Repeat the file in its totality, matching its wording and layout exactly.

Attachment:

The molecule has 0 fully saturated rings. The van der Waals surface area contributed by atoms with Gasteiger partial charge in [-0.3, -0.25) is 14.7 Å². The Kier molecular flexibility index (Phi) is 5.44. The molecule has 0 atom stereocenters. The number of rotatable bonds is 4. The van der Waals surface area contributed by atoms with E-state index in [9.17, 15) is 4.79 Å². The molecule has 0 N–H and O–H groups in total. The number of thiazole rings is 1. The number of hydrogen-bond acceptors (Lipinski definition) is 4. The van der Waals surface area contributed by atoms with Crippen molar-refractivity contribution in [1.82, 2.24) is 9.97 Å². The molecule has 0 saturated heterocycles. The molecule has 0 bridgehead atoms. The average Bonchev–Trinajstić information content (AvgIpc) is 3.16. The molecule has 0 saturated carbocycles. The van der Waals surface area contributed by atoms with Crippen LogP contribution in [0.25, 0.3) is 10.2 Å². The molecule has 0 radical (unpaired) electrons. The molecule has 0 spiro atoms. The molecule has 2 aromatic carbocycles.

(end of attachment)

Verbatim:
The molecule has 0 fully saturated rings. The van der Waals surface area contributed by atoms with Gasteiger partial charge in [-0.3, -0.25) is 14.7 Å². The Kier molecular flexibility index (Phi) is 5.44. The molecule has 0 atom stereocenters. The number of rotatable bonds is 4. The van der Waals surface area contributed by atoms with E-state index in [9.17, 15) is 4.79 Å². The molecule has 0 N–H and O–H groups in total. The number of thiazole rings is 1. The number of hydrogen-bond acceptors (Lipinski definition) is 4. The van der Waals surface area contributed by atoms with Crippen molar-refractivity contribution in [1.82, 2.24) is 9.97 Å². The molecule has 0 saturated heterocycles. The molecule has 0 bridgehead atoms. The average Bonchev–Trinajstić information content (AvgIpc) is 3.16. The molecule has 0 saturated carbocycles. The van der Waals surface area contributed by atoms with Crippen LogP contribution in [0.25, 0.3) is 10.2 Å². The molecule has 0 radical (unpaired) electrons. The molecule has 0 spiro atoms. The molecule has 2 aromatic carbocycles.